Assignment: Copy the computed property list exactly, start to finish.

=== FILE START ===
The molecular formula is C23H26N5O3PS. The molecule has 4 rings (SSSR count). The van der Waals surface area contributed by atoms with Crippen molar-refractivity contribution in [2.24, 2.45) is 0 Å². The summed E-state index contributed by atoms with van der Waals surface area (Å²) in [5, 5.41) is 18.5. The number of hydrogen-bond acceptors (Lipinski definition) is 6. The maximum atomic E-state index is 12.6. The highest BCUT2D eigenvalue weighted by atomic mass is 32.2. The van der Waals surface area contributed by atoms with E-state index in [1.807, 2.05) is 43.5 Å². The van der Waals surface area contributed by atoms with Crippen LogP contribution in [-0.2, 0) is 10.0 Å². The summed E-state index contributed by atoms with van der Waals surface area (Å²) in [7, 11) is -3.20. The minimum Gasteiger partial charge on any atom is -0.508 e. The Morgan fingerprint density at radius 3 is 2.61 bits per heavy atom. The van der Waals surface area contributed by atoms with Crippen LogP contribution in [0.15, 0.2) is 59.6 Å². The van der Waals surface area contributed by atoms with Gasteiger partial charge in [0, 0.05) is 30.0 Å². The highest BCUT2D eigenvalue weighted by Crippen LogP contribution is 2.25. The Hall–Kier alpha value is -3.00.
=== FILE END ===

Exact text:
The molecular formula is C23H26N5O3PS. The molecule has 4 rings (SSSR count). The van der Waals surface area contributed by atoms with Crippen molar-refractivity contribution in [2.24, 2.45) is 0 Å². The summed E-state index contributed by atoms with van der Waals surface area (Å²) in [5, 5.41) is 18.5. The number of hydrogen-bond acceptors (Lipinski definition) is 6. The maximum atomic E-state index is 12.6. The highest BCUT2D eigenvalue weighted by atomic mass is 32.2. The van der Waals surface area contributed by atoms with E-state index in [1.807, 2.05) is 43.5 Å². The van der Waals surface area contributed by atoms with Crippen LogP contribution in [-0.2, 0) is 10.0 Å². The summed E-state index contributed by atoms with van der Waals surface area (Å²) in [7, 11) is -3.20. The minimum Gasteiger partial charge on any atom is -0.508 e. The Morgan fingerprint density at radius 3 is 2.61 bits per heavy atom. The van der Waals surface area contributed by atoms with Crippen LogP contribution in [0.15, 0.2) is 59.6 Å². The van der Waals surface area contributed by atoms with Gasteiger partial charge in [0, 0.05) is 30.0 Å². The highest BCUT2D eigenvalue weighted by Crippen LogP contribution is 2.25. The Hall–Kier alpha value is -3.00.